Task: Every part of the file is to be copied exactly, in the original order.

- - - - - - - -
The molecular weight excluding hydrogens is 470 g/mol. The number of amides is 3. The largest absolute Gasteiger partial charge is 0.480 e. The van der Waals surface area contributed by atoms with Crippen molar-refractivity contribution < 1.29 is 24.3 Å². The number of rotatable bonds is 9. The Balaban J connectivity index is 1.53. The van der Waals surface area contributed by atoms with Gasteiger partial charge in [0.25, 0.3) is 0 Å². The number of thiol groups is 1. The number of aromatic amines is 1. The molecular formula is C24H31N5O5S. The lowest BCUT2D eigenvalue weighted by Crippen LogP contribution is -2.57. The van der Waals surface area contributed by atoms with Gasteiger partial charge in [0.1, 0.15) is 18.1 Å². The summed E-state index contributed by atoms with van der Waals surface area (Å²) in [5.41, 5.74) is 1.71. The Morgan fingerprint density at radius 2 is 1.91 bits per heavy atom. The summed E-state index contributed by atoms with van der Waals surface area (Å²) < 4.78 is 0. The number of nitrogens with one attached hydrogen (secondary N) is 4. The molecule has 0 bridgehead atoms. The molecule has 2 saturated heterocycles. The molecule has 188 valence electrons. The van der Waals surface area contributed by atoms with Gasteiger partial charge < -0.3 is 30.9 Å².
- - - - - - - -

The molecular weight excluding hydrogens is 470 g/mol. The number of amides is 3. The largest absolute Gasteiger partial charge is 0.480 e. The van der Waals surface area contributed by atoms with Crippen molar-refractivity contribution < 1.29 is 24.3 Å². The number of rotatable bonds is 9. The Balaban J connectivity index is 1.53. The van der Waals surface area contributed by atoms with Gasteiger partial charge in [0.25, 0.3) is 0 Å². The number of thiol groups is 1. The number of aromatic amines is 1. The molecular formula is C24H31N5O5S. The lowest BCUT2D eigenvalue weighted by Crippen LogP contribution is -2.57. The van der Waals surface area contributed by atoms with Gasteiger partial charge in [0.1, 0.15) is 18.1 Å². The summed E-state index contributed by atoms with van der Waals surface area (Å²) in [5.41, 5.74) is 1.71. The Morgan fingerprint density at radius 2 is 1.91 bits per heavy atom. The summed E-state index contributed by atoms with van der Waals surface area (Å²) < 4.78 is 0. The number of nitrogens with one attached hydrogen (secondary N) is 4. The molecule has 0 bridgehead atoms. The molecule has 2 saturated heterocycles. The molecule has 188 valence electrons. The van der Waals surface area contributed by atoms with Gasteiger partial charge < -0.3 is 30.9 Å².